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Every domain name comes with all you need to get online.

  • Domain Forwarding and Masking: Direct any domain name you own to your website. Anyone who types that domain name into their browser is taken directly to your website.
  • Domain Locking: Domain locking prevents accidental or intentional transfers of domain ownership and stops anyone from redirecting your nameservers.
  • Total DNS Control: Manage your domain nameserver (DNS) records and set your email, FTP, sub-domains and website location all from one control panel.
  • Change of Registration: Assign your domain name to someone else or change the contacts for your domain online anytime.
  • Status Alerts: Monitor the status of your domain and get instant alerts if there’s been a change.
  • Auto Renew Protection: No need to watch expiration dates to make sure you renew on time! Auto renew keeps your domains, hosting, website builders, and other products in your name and under your control.

About DNS (Domain Name System)

You may have heard of DNS, or Domain Name System, when you registered your domain or built a website. But what exactly is DNS, and why is it so important? DNS powers the internet by converting alphabetic names into numeric IP addresses—it makes it so you only need to remember a domain name, like coolexample.com, instead of a numeric IP address. DNS is the backbone of the internet, and without DNS, you wouldn't be able to send an email, scroll through Instagram, or play video games with friends.

Why is DNS important?

You can think of DNS as the contacts list of the internet, but instead of mapping people to phone numbers, it maps domain names to IP addresses. And IP addresses are the language of the internet. Computers communicate with each other using Internet Protocol, or IP addresses, which are specific sets of numbers and letters, such as 50.63.202.40 (an IPv4 address) or 2001:0db8:85a3:0000:0000:6a2e:0371:7234 (an IPv6 address).

But those long strings of numbers and letters aren't very easy to remember. So, DNS maps IP addresses to human-friendly domain names, like coolexample.com. Remembering a domain name is usually a lot easier than keeping track of all those IP addresses, making it more enjoyable to surf the web.

How does DNS really work?

You may have heard the phrase DNS query or DNS lookup when searching for info on DNS. These are common ways to reference how DNS works and gets you to a particular website. But there are a few steps along the way, so we'll break those out and describe each step.

  • The query: It all starts when you type a domain name, like domains.partners, in the address bar of your web browser. After entering a domain, a query begins looking for the IP address of coolexample.com so your browser can display the correct content. The query starts by checking the root server to see where to go next.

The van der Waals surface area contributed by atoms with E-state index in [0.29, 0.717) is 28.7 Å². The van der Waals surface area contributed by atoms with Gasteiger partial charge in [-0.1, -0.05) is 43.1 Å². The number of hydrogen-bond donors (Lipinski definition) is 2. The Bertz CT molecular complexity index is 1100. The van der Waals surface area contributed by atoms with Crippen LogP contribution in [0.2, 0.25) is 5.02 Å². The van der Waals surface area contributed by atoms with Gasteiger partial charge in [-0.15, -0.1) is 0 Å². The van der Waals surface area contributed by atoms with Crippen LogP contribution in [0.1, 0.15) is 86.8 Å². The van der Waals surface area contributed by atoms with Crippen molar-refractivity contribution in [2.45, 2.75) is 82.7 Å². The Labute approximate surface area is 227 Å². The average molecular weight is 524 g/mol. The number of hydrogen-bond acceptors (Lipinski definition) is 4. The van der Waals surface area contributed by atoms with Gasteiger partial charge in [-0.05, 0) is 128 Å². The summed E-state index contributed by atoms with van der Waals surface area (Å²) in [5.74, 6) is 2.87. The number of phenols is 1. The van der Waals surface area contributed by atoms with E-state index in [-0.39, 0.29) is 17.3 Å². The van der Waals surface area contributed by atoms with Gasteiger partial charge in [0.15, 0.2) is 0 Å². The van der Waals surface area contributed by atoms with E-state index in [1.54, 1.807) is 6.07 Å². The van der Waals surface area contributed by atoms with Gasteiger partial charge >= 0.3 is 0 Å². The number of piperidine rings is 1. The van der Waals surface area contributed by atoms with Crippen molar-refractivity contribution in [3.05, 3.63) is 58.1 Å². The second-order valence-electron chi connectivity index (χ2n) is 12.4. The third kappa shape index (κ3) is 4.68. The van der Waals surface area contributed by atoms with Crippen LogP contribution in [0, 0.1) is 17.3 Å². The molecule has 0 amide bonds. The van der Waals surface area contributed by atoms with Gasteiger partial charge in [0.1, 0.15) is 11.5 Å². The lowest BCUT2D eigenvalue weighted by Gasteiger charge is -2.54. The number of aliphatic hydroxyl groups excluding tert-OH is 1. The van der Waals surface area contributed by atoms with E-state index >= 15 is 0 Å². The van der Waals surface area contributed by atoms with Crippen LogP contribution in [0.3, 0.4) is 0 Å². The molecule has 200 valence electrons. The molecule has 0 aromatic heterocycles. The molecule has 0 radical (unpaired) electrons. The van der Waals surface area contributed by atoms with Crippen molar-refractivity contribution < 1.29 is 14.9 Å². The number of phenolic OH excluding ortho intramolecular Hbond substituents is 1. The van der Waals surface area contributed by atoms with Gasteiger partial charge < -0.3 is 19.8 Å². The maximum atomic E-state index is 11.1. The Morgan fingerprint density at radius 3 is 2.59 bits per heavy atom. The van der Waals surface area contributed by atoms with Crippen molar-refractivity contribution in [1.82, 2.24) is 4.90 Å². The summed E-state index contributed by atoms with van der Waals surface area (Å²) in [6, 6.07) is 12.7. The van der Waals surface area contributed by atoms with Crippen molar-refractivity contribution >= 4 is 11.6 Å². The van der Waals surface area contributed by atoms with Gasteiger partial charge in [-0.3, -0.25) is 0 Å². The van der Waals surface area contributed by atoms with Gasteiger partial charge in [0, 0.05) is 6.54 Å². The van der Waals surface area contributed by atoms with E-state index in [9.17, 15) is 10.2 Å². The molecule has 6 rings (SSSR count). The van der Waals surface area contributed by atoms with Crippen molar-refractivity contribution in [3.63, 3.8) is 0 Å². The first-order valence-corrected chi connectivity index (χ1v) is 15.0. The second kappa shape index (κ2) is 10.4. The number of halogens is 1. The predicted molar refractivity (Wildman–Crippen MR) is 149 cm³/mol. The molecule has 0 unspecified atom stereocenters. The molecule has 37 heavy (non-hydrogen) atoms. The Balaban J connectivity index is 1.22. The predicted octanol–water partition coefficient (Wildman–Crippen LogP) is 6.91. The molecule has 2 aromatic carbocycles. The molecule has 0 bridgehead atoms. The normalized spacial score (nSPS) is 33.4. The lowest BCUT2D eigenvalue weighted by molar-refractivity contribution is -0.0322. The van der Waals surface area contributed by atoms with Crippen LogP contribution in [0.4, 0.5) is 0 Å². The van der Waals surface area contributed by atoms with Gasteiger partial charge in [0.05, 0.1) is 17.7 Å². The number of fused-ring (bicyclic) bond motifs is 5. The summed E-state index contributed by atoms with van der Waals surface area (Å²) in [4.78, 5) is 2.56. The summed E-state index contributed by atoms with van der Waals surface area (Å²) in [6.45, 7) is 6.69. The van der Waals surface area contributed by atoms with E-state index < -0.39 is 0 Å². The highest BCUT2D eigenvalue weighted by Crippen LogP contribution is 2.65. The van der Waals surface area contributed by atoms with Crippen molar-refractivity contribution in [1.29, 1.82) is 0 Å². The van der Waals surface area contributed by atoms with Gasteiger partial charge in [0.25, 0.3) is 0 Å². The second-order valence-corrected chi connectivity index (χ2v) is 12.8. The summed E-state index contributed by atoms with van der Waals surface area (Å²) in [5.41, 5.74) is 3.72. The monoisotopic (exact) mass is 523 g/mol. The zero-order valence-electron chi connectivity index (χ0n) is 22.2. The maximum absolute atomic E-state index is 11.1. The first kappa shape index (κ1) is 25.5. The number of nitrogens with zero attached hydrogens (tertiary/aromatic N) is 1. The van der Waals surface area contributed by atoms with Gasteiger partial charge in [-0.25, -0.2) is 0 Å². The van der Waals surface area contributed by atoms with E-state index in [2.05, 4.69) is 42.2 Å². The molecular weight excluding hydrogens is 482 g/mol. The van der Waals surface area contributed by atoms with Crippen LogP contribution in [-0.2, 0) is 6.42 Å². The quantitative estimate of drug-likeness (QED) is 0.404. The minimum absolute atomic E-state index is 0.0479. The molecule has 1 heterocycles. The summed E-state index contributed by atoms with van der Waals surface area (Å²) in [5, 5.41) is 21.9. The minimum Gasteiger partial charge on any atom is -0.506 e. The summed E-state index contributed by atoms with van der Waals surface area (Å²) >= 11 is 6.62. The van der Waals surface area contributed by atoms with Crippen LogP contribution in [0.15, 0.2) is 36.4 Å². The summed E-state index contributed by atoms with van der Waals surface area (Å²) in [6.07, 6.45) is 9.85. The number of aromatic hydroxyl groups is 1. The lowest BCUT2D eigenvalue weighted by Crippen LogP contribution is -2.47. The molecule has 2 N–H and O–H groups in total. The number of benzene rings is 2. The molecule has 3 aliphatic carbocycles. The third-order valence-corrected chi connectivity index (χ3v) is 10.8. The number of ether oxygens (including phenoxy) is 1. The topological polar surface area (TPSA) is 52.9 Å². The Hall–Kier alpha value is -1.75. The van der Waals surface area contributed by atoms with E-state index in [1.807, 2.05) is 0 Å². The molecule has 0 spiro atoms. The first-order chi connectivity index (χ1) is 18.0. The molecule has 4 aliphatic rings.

• The root servers: There are 13 root servers working across the world, and they know all the DNS information of all domains. The root server looks through that DNS info to determine where to look next: the TLD nameserver.
  • TLD nameservers: The TLD, or top-level domain, is the last part of a domain name, such as .com in coolexample.com. Some of the most common TLDs are .com, .net, and .org, and some of the most popular country-specific TLDs are .uk, .ca, and .au. All TLDs have a specific TLD nameserver that stores the DNS info for that specific TLD. So, if I want to visit coolexample.com, the original query needs to check the .com TLD nameservers to find the domain nameservers for coolexample.com.
  • The domain nameserver: This is where you'll find the DNS zone file for coolexample.com, and the zone file is where you'll find individual DNS records. These records, such as A records, MX records, and subdomains, can be added, edited, or deleted in the zone file. The original query will look in the domain nameserver to find the A record for coolexample.com, which is mapped to a specific IP address. This IP address is what our query will use to retrieve and display the website content for coolexample.com in your web browser.

There are a few different stops DNS can take along the way, and sometimes things get stuck or don't work like we expect. And it can take up to 48 hours for DNS changes to show up on the internet globally.

More information about nameservers

Have you ever heard someone mention "changing nameservers" for your domain? That's because the last step in the query is checking the domain nameservers for that all-important IP address. But you need to have the correct nameservers before the query can find the correct IP address.

There are always at least two nameservers for a domain, and when nameservers are changed, the place where you manage DNS also changes. For example, if the domain is using default Domains Partners nameservers, the DNS zone file will be in your Domains Partners account. But if the domain is using nameservers for a different company, the DNS zone file will be with that company instead.


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